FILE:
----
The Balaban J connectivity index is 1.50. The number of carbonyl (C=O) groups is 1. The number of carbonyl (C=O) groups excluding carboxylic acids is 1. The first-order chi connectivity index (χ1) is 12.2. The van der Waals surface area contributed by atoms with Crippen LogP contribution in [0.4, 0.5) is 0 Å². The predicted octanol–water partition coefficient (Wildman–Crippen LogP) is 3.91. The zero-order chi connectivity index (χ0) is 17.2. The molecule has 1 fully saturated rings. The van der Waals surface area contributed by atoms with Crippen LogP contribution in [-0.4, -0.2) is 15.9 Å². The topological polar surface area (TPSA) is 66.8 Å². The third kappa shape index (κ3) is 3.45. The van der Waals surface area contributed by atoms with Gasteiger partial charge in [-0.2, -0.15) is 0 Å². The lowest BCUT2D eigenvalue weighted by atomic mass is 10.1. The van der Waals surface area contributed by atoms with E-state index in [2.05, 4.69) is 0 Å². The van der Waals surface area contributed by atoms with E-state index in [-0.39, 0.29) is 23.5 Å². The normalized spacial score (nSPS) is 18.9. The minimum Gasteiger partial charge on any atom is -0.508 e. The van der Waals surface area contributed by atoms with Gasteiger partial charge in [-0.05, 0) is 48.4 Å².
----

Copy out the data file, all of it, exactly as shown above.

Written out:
The Balaban J connectivity index is 1.50. The number of carbonyl (C=O) groups is 1. The number of carbonyl (C=O) groups excluding carboxylic acids is 1. The first-order chi connectivity index (χ1) is 12.2. The van der Waals surface area contributed by atoms with Crippen LogP contribution in [0.4, 0.5) is 0 Å². The predicted octanol–water partition coefficient (Wildman–Crippen LogP) is 3.91. The zero-order chi connectivity index (χ0) is 17.2. The molecule has 1 fully saturated rings. The van der Waals surface area contributed by atoms with Crippen LogP contribution in [-0.4, -0.2) is 15.9 Å². The topological polar surface area (TPSA) is 66.8 Å². The third kappa shape index (κ3) is 3.45. The van der Waals surface area contributed by atoms with Gasteiger partial charge in [-0.2, -0.15) is 0 Å². The lowest BCUT2D eigenvalue weighted by atomic mass is 10.1. The van der Waals surface area contributed by atoms with E-state index in [2.05, 4.69) is 0 Å². The van der Waals surface area contributed by atoms with E-state index in [-0.39, 0.29) is 23.5 Å². The normalized spacial score (nSPS) is 18.9. The minimum Gasteiger partial charge on any atom is -0.508 e. The van der Waals surface area contributed by atoms with Gasteiger partial charge in [-0.05, 0) is 48.4 Å².